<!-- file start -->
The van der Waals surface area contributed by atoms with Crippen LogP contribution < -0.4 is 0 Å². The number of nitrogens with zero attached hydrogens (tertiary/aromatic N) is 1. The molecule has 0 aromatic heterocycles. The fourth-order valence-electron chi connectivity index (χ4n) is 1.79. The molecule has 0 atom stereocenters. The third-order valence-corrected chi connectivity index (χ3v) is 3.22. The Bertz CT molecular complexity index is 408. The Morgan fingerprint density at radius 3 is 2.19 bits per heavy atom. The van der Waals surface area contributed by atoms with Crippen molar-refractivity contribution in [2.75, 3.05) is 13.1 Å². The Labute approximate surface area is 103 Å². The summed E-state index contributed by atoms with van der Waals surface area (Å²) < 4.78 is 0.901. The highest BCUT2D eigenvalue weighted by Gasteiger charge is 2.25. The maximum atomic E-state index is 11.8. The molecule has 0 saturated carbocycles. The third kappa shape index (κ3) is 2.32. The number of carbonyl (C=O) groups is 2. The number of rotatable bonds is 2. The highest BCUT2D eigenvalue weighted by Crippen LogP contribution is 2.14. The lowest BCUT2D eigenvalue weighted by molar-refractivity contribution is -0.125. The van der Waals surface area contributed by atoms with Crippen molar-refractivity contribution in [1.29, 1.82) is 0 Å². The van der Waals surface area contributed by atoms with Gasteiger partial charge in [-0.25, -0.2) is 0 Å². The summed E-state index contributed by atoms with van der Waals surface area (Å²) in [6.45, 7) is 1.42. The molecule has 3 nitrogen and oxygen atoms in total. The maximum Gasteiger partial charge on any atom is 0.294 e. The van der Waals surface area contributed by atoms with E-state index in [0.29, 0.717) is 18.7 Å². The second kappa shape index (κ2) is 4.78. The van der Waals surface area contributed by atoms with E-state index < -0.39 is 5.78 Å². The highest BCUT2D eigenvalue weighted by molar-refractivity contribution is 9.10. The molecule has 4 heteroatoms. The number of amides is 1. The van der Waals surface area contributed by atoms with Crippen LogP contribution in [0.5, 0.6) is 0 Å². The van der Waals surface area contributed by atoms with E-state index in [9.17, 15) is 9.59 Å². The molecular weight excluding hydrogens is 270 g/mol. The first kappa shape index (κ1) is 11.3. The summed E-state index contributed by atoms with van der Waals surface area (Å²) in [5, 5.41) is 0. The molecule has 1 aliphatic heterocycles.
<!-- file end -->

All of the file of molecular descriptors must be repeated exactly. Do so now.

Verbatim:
The van der Waals surface area contributed by atoms with Crippen LogP contribution < -0.4 is 0 Å². The number of nitrogens with zero attached hydrogens (tertiary/aromatic N) is 1. The molecule has 0 aromatic heterocycles. The fourth-order valence-electron chi connectivity index (χ4n) is 1.79. The molecule has 0 atom stereocenters. The third-order valence-corrected chi connectivity index (χ3v) is 3.22. The Bertz CT molecular complexity index is 408. The Morgan fingerprint density at radius 3 is 2.19 bits per heavy atom. The van der Waals surface area contributed by atoms with Crippen molar-refractivity contribution in [2.75, 3.05) is 13.1 Å². The Labute approximate surface area is 103 Å². The summed E-state index contributed by atoms with van der Waals surface area (Å²) < 4.78 is 0.901. The highest BCUT2D eigenvalue weighted by Gasteiger charge is 2.25. The maximum atomic E-state index is 11.8. The molecule has 0 saturated carbocycles. The third kappa shape index (κ3) is 2.32. The number of carbonyl (C=O) groups is 2. The number of rotatable bonds is 2. The highest BCUT2D eigenvalue weighted by Crippen LogP contribution is 2.14. The lowest BCUT2D eigenvalue weighted by molar-refractivity contribution is -0.125. The van der Waals surface area contributed by atoms with Crippen molar-refractivity contribution in [1.29, 1.82) is 0 Å². The van der Waals surface area contributed by atoms with Gasteiger partial charge in [-0.25, -0.2) is 0 Å². The summed E-state index contributed by atoms with van der Waals surface area (Å²) in [6.45, 7) is 1.42. The molecule has 3 nitrogen and oxygen atoms in total. The maximum Gasteiger partial charge on any atom is 0.294 e. The van der Waals surface area contributed by atoms with E-state index in [0.29, 0.717) is 18.7 Å². The second kappa shape index (κ2) is 4.78. The van der Waals surface area contributed by atoms with E-state index < -0.39 is 5.78 Å². The highest BCUT2D eigenvalue weighted by molar-refractivity contribution is 9.10. The molecule has 4 heteroatoms. The number of amides is 1. The van der Waals surface area contributed by atoms with Crippen LogP contribution in [0.5, 0.6) is 0 Å². The van der Waals surface area contributed by atoms with E-state index in [9.17, 15) is 9.59 Å². The molecular weight excluding hydrogens is 270 g/mol. The first kappa shape index (κ1) is 11.3. The summed E-state index contributed by atoms with van der Waals surface area (Å²) in [5, 5.41) is 0. The molecule has 1 aliphatic heterocycles.